The 1983 49ers scored over 40 points four times, including back-to-back weeks of 48 and 42. All four of the 40-plus point games in 1983 included a defensive touchdown. That seems to be how it normally goes. When a team scores that many points, there's often a defensive touchdown in there. It's not always that way, and certainly not with the 49ers win in Philadelphia last week.

Here are some of the team's top-scoring and yardage teams:

  • 1984: 475 points scored, 6,366 yards (Playcaller: Walsh, QB: Montana)
  • 1993: 473 points scored, 6,435 yards (Playcaller: Mike Shanahan, QB: Young)
  • 1994: 505 points scored, 6,060 yards (Playcaller: Shanahan, QB: Young)
  • 1998: 479 points scored, 6,800 yards (Playcaller: Steve Mariucci, QB: Young)
  • 2019: 479 points scored, 6,097 yards (Playcaller: Kyle Shanahan, QB: Jimmy Garoppolo)

The 1994 Super Bowl team scored over 500 points. And Mariucci's 1998 team tallied an impressive 6,800 yards. Over 2,500 of that was on the ground. Those were two of the more impressive offensive seasons.

In the 1992 game that Wagoner referenced, when the 49ers scored a touchdown on six straight drives, Young led the 49ers to a 56-17 victory over the Atlanta Falcons. They scored eight offensive touchdowns in that game.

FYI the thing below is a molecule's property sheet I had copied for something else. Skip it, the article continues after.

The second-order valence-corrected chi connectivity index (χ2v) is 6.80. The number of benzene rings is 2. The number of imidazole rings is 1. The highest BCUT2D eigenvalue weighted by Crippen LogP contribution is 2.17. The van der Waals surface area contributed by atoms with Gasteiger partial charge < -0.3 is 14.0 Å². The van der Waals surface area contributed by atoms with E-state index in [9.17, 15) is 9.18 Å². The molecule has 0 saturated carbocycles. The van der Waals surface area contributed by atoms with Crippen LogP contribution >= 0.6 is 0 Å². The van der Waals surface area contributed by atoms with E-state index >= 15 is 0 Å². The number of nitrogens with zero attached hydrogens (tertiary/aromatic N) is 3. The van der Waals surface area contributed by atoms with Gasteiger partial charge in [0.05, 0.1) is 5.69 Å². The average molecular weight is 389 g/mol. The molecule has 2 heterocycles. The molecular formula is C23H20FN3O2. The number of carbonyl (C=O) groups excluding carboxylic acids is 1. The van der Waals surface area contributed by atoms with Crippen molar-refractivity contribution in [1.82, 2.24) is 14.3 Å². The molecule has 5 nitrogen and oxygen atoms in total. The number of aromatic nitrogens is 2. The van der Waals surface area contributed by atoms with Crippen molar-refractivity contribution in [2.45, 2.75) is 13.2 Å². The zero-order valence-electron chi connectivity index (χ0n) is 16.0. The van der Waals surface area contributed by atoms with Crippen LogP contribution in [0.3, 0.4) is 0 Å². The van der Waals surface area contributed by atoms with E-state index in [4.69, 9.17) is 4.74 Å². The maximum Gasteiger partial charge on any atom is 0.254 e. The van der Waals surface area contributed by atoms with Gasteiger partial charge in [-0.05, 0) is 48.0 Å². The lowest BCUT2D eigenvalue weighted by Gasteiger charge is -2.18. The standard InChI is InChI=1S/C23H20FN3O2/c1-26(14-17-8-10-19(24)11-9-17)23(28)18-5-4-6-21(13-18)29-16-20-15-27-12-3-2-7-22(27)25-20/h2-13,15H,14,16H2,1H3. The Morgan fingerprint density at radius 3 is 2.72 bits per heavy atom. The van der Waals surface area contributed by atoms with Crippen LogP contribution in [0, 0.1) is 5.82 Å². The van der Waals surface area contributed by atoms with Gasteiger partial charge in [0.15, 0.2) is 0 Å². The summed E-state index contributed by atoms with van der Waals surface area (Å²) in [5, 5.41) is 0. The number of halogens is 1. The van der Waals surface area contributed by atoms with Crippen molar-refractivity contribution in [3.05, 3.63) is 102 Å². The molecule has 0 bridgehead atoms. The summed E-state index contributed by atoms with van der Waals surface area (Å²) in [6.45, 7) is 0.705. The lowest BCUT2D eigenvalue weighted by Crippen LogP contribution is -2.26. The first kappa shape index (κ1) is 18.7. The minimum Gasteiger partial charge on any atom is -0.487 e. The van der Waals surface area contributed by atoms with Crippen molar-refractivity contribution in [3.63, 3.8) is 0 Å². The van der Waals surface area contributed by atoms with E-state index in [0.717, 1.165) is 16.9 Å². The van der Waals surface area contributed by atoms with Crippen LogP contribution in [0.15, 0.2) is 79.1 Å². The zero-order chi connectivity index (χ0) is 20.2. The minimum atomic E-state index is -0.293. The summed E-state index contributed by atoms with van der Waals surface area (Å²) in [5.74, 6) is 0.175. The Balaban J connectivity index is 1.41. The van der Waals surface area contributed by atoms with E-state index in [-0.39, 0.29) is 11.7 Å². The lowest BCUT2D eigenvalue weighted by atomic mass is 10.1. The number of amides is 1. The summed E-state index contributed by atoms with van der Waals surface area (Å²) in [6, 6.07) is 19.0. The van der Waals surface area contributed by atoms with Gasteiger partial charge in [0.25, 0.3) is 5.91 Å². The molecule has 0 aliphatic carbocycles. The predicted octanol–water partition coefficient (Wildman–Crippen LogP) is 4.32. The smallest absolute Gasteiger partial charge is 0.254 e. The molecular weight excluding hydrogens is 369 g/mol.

Of course, there have been numerous games in which the 49ers scored a lot of points. They scored 55 on Detroit in 1993, 52 on the Bears in 1991, and 51 on the Panthers in 2019, just to name a few. Some of those games included the defense doing some of the scoring.

And who could forget the 55 points (eight offensive touchdowns) they scored in Super Bowl XXIV? Or the 49 points (and seven offensive touchdowns) the 49ers scored in Super Bowl XXIX? Those were elite offenses.

So what is it that makes these offenses so great? Well, for starters, the scheme is fantastic. When you have play-callers and play-designers, like Walsh, Mariucci, and the Shanahan father-son duo, you should have some well-coached and well-schemed offenses. And when you have offenses that several other teams in the league start to run, as was the case with Walsh's offense, and now is the case with Shanahan's offense, it just shows you how effective that scheme is.

But the coaching and scheme is only part of it. You also need the players to make it click. Walsh had Montana, Roger Craig, Jerry Rice, John Taylor, Dwight Clark, and Brent Jones. George Seifert had Young, Rice, Taylor, Jones, and Ricky Watters.

Shanahan currently has Brock Purdy, Christian McCaffrey, George Kittle, Deebo Samuel, and Brandon Aiyuk. Each of those offensive players is at or near the top of the most productive players at his position. Having player-makers like that is critical, and when you combine the coaching/scheme and the right players for the scheme, you end up with a dynamic offense that is being compared to some of the best in franchise history.